The stated purposes of Maui's Ordinance are to protect organic and non-GE farmers and the County's environment from transgenic contamination and pesticides, preserve the right of Maui County residents to reject GE agriculture, and protect the County's vulnerable ecosystems and indigenous cultural heritage. Ordinance § 4.

         The Ordinance enacts a "Temporary Moratorium" making it "unlawful for any person or entity to knowingly propagate, cultivate, raise, grow or test Genetically Engineered Organisms within the County of Maui until" the Ordinance is amended or repealed. Id. § 5(1). On its face, as the parties agree, the Ordinance applies not only to the commercial agricultural operations like Monsanto and Agrigenetics, but also to individuals who have GMO plants in their backyards, such as a ringspot-virus-resistant GE papaya tree. The Ordinance provides exceptions only for "GE Organisms that are in mid-growth cycle, " products prepared for sale that contain GE organisms, licensed health practitioners, and certain academic research. Id. § 5(2).

         The "Temporary Moratorium" imposed by the Ordinance is more accurately characterized as a ban on the cultivation and testing of GE crops, as it will continue in effect absent amendment or repeal. The ban may be amended or repealed only if an Environmental and Public Health Impacts Study is completed, a public hearing held, and two-thirds of the County Council approve the amendment or repeal. Id. § 6. Additionally, the County Council must find that the amendment or repeal will significantly benefit the County while causing no significant harm. Id. § 6.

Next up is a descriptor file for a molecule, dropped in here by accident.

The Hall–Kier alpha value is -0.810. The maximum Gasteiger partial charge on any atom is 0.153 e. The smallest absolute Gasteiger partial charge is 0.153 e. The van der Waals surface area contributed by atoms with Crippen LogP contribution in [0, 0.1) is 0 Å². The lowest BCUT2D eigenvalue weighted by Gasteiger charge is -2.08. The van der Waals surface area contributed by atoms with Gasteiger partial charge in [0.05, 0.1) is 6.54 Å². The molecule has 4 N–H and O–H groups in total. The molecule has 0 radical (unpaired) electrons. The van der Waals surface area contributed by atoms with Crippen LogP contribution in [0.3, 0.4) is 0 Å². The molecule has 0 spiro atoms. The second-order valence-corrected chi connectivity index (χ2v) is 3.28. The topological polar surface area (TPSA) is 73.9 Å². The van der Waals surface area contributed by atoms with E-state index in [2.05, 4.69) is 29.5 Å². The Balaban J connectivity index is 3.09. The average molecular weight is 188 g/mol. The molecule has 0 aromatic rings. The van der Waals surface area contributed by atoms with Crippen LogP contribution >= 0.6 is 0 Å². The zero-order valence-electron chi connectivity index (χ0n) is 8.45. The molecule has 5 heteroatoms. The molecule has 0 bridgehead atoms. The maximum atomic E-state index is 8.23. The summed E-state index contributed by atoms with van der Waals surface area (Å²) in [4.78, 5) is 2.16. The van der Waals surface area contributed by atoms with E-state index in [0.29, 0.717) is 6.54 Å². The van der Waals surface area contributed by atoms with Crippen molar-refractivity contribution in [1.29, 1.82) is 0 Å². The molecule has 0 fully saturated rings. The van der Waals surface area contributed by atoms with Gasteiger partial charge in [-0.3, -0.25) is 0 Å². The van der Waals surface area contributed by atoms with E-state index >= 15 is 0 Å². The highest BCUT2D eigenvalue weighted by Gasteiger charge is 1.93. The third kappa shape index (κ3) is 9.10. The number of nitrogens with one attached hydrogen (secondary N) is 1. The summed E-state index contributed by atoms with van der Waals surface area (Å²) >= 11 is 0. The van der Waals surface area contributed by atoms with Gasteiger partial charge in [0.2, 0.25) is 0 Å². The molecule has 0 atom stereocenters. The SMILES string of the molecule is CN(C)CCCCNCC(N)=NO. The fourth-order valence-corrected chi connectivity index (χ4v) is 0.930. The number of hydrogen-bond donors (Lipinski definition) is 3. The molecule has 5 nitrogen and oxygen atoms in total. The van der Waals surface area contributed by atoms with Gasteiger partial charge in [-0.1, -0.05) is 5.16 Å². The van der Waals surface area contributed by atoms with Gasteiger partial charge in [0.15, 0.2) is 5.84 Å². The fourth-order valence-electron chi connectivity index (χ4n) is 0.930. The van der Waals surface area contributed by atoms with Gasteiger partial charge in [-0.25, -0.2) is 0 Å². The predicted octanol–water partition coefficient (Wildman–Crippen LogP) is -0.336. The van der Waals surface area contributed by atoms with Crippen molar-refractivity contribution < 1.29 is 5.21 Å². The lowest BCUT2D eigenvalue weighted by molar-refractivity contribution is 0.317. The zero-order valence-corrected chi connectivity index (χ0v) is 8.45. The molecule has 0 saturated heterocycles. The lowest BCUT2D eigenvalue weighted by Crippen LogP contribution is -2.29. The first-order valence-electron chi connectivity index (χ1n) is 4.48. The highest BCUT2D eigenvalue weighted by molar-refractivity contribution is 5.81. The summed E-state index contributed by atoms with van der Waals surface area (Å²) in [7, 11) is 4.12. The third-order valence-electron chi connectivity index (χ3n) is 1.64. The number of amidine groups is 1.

The Ordinance imposes civil penalties of $10, 000 for a first violation, $25, 000 for a second violation, and $50, 000 for additional violations. Id. § 9(2). Each day an individual violates the Ordinance is considered a separate violation. Id. The Ordinance creates criminal liability as well, with violations punishable by a $2, 000 fine, imprisonment for no longer than one year, or both for each offense. Id. § 9(3). The Ordinance also authorizes the County's Director of Environmental Management to enter property to remove GE organisms at the violator's expense. Id. § 9(4). There is also a citizen suit provision that allows private suits to enjoin violations of the Ordinance. Id. § 9(5). Finally, the Ordinance contains a severability clause. Id. § 10.

         C. Procedural history

         On November 12, 2014, eight days after voters passed the initiative, a group of proponents of the ballot initiative including the Sustainable Hawai`ian Agriculture for the Keiki and the `Aina Movement (collectively SHAKA) filed suit in Hawaii state court, seeking declaratory relief to resolve the Ordinance's legality (the Atay action).

         The following day, opponents of the initiative including Appellees (collectively, the GE Parties) filed suit against Maui County in federal district court, seeking to invalidate the Ordinance (the Robert Ito Farm action). On November 17, 2014, following an agreement between the GE Parties and the County, the magistrate judge enjoined the County from "publishing or certifying the Ordinance, enacting, effecting, implementing, executing, applying, enforcing, or otherwise acting upon the Ordinance" until the court could determine its legality. SHAKA moved to intervene, and the district court granted the motion on December 15, 2014, noting that Maui's mayor and the County Council had publicly opposed the Ordinance prior to its passage.[4]